Broker-dealer expands crowdfunding reach with new partnership

Broker-dealer North Capital Private Securities adds crowdfunding site OneVest to its platform that syndicates private offerings for investors

Apr 14, 2015 @ 12:55 pm

By Alessandra Malito

Broker-dealer North Capital Private Securities has agreed to add the crowdfunding site OneVest to its platform that syndicates private offerings for investors. The platform, called 99Funding, has a minimum investment of $1,000 to $5,000, depending on the offering, but no fees for advisers or investors.

North Capital Private Securities vets each investment opportunity by reviewing documents, analyzing investment propositions against the market, doing background checks on principals and performing other due diligence.

More advisers are getting involved in crowdfunding, according to Jim Dowd, managing director of North Capital Private Securities.

“Just now it's sort of getting into the more established financial services phase where financial advisers and independent broker-dealers are starting to look at these opportunities on behalf of their clients,” he said. “It's driven by clients more than anything. Clients are insisting on these opportunities instead of brokers or advisers bringing the opportunities to them.”

REGULATORS TAKE ACTION

Crowdfunding grabbed regulators' attention a couple years ago when Ohio officials sought to shut down a crowdfunding site for allegedly misleading investors about the earnings potential of investment opportunities.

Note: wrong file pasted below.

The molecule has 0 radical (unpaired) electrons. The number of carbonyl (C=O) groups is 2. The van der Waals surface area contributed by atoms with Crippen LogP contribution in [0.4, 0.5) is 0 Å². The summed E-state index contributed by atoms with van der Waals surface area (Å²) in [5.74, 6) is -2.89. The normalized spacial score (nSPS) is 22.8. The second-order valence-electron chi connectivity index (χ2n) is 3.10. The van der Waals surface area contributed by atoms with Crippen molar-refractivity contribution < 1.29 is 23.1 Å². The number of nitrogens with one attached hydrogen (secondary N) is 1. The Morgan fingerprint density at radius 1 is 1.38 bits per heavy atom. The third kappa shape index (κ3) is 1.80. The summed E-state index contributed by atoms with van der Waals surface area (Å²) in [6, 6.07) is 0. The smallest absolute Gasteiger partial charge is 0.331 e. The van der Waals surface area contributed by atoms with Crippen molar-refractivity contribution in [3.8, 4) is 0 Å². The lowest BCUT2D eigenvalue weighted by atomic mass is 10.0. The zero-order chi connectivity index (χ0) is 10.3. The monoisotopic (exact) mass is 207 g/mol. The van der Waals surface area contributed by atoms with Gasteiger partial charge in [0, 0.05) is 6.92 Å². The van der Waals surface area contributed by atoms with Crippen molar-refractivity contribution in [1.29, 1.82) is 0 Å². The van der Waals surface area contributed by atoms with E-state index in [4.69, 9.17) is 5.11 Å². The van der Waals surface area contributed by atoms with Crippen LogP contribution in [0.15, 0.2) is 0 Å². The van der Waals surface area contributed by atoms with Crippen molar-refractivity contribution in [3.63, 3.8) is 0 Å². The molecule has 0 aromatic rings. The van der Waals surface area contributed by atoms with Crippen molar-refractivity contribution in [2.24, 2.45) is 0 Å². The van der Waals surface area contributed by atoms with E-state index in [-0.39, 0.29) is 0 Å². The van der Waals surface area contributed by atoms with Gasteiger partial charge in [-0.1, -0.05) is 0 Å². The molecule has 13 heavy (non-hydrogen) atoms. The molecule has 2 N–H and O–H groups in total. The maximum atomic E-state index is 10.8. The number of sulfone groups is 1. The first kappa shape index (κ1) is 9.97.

Since then, state regulators, like in Massachusetts, have wanted investors to know that "some crowdfunding platforms might exaggerate potential returns and not present fair and balanced risk and opportunity," according to Mr. Dowd.

"That's why we embrace the idea of regulation from the beginning,” he said.

Marianne Hudson, executive director at Angel Capital Association, a network of accredited angel investors, said that if done right, crowdfunding can be a way to diversify a portfolio.

“It's just a matter of finding out if it fits in your interest and understanding and own investment preferences,” she said. “A lot of them offer opportunities to make smaller investments . . . which then totally adds for diversity.”

Having the ability to make small investments may make the process more attractive to advisers and their clients who can then allocate a portion of their portfolio to this type of investment.

Ms. Hudson's advice to financial advisers is to do their own due diligence.

“They need to get each individual platform to make sure they're comfortable,” she said.

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